Say that we've decided on following a "release-based" branching strategy, so we'll have a branch for each release, and we can add maintenance updates as sub-branches from those.
Does it matter whether we:
- develop and stabilize a new release in the trunk and then "save" that state in a new release branch; or
- first create that release branch and only merge into the trunk when the branch is stable?
I find the former to be easier to deal with (less merging necessary), especially when we don't develop on multiple upcoming releases at the same time. Under normal circumstances we would all be working on the trunk, and only work on released branches if there are bugs to fix.
What is the trunk actually used for in the latter approach? It seems to be almost obsolete, because I could create a future release branch based on the most recent released branch rather than from the trunk.
Details based on comment below:
- Our product consists of a base platform and a number of modules on top; each is developed and even distributed separately from each other.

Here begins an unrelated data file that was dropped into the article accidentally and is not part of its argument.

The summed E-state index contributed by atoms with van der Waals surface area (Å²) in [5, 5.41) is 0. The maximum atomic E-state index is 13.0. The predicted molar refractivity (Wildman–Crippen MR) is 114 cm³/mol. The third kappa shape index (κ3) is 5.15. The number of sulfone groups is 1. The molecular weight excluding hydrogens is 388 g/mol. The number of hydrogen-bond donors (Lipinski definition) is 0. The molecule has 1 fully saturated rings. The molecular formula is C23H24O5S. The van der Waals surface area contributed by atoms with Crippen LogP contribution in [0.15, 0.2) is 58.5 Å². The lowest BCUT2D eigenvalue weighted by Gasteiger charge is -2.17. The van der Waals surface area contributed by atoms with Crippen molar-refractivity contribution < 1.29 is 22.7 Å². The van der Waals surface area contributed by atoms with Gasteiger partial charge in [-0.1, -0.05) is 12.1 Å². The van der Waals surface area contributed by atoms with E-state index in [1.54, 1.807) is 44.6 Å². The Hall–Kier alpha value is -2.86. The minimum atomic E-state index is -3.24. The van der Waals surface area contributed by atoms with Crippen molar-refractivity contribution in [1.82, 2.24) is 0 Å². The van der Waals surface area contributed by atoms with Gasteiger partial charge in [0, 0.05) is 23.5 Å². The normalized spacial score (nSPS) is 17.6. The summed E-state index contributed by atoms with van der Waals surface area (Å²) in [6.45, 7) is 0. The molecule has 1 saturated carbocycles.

- Most team members work on several of these areas, so there's partial overlap between people.
- We generally work only on 1 future release and not at all on existing releases. One or two might work on a bugfix for an existing release for short periods of time.
- Our work isn't compiled and it's a mix of Unix shell scripts, XML configuration files, SQL packages, and more -- so there's no way to have push-button builds that can be tested. That's done manually, which is a bit laborious.
- A release cycle is typically half a year or more for the base platform; often 1 month for the modules.